Inside Carolina/Jim Hawkins

UNC's Tempo Adjustment

UNC is 3-0 this season in games with 65 or fewer possessions.

CHAPEL HILL, N.C. – It wasn’t that long ago that tempo often determined North Carolina’s win probability. Teams that dared run with the Tar Heels rarely could keep up, while teams that grinded every second out of the shot clock had a clear advantage.

In 2013-14 and 2014-15, UNC was a combined 5-8 in games with 65 or fewer possessions. The Tar Heels were bounced in the Sweet 16 of the 2015 NCAA Tournament by top seed Wisconsin in game of 60 possessions. Since then, however, UNC’s roster has matured and is now thriving against slower-paced teams.

Not only are the Tar Heels pushing the tempo more effectively of late – UNC played eight games with 65 or fewer possessions in 2014-15 and has played that same number combined over the past two seasons – but they are winning more when forced to play at a slower pace. Roy Williams’s squad has won six of its last seven in games with 65 or fewer possessions, including all three this season. The lone loss came in the national championship game against Villanova last season (64 possessions).

“I’ve always said I like to win in the 80s and 90s, but to be a really good team you’ve got to win in the 50s and 60s as well,” Williams said last week. “If you can only play one way, I don’t think you can make a consistent run through this league, for sure, but even nationally, I think you’ve got to be able to play more than one way because you’re not in charge.”

UNC has proved its versatility against two of the best programs in the country at slowing the pace. At the Maui Invitational in November, the Tar Heels handed No. 11 Wisconsin its second-worst loss since March 2013 with a 71-56 victory. And on Saturday, the 65-41 win over No. 14 Virginia was the Cavaliers’ worst loss since December 2013. Wisconsin ranks 329th nationally in possessions per game, while Virginia is 350th.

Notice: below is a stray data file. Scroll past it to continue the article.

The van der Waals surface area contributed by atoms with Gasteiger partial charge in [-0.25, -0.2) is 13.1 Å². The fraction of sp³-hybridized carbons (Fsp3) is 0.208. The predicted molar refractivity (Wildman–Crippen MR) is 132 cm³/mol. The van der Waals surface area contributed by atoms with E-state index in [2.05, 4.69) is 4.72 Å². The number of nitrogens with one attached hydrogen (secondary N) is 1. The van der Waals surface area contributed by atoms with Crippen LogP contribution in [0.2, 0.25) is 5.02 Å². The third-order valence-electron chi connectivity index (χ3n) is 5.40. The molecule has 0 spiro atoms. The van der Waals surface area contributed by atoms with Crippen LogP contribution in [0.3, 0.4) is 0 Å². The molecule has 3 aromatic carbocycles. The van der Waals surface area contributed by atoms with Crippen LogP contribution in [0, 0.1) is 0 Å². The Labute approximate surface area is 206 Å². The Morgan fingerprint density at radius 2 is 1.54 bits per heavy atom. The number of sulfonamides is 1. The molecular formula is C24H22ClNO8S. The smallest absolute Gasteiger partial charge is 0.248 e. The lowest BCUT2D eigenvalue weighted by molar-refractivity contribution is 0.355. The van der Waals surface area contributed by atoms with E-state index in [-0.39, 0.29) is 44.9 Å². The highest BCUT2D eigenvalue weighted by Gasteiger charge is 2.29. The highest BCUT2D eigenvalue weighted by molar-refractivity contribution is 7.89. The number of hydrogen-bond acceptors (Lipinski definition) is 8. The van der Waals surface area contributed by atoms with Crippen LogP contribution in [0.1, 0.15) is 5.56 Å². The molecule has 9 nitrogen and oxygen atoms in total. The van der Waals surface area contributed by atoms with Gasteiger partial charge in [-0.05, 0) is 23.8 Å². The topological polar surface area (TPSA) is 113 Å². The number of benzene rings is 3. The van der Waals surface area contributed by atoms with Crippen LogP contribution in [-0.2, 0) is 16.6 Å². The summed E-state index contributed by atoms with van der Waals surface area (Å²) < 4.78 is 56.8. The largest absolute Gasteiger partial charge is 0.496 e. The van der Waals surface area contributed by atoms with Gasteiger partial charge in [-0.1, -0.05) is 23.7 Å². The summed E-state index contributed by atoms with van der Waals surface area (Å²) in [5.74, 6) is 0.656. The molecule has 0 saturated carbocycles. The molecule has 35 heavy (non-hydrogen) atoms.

“Coach said we obviously like to score high, they like to score low,” junior wing Justin Jackson said following UNC’s win over Virginia. “And he said to be a great team you’ve got to be able to do both. For us, we tried to focus on still being able to push the ball, still getting to the offensive glass and still just trying to push it at them as much as we possibly could. With them missing so many threes, it led to some run-outs and it led to us getting out in our secondary break quicker than they probably would like and not necessarily going against a set defense every time.”

Junior wing Theo Pinson, who along with five other members of UNC’s core rotation was on the 2014-15 team that struggled in low-possession games, attributes the turnaround to maturity and first-hand knowledge.

“We had an experience team last year and have an experienced team this year,” Pinson said. “The starting five has been through it before. It’s a grind-it-out game. We’re playing 30 seconds; it’s going to come down to the end of the shot clock. Can you stay focused the whole 30 seconds and play?”

It’s also a matter of understanding what to expect against each opponent. While possessions come at a premium against teams like Virginia and Wisconsin, it’s efficiency in bulk against teams willing to run like Kentucky and UNC’s next opponent, No. 8 Louisville.

“You’ve just got to know the game,” Meeks said. “You’ve got to know your pace. You’ve got to know when you have to slow it down, and you’ve got to know when you have to pick it up.”

In past years, UNC may have rushed a shot against a team like Virginia or Wisconsin, only to miss and be tasked with playing defense on the other end for 30 seconds. Not only were the Tar Heels more patient offensively on Saturday – their average length of possession was 18 seconds, two seconds higher than their standard – but they were also able to get defensive stops, which allowed them to get out in transition and score eight fast break points.

Instead of forcing tempo and too often failing, UNC has learned to push the pace when the opportunity arises, whether it be off a defensive rebound or a turnover. Every possession against a defense that’s not set is a bonus, and when paired with patience and efficiency during the other possessions, it’s an approach that has been successful for the Tar Heels over the past two seasons.

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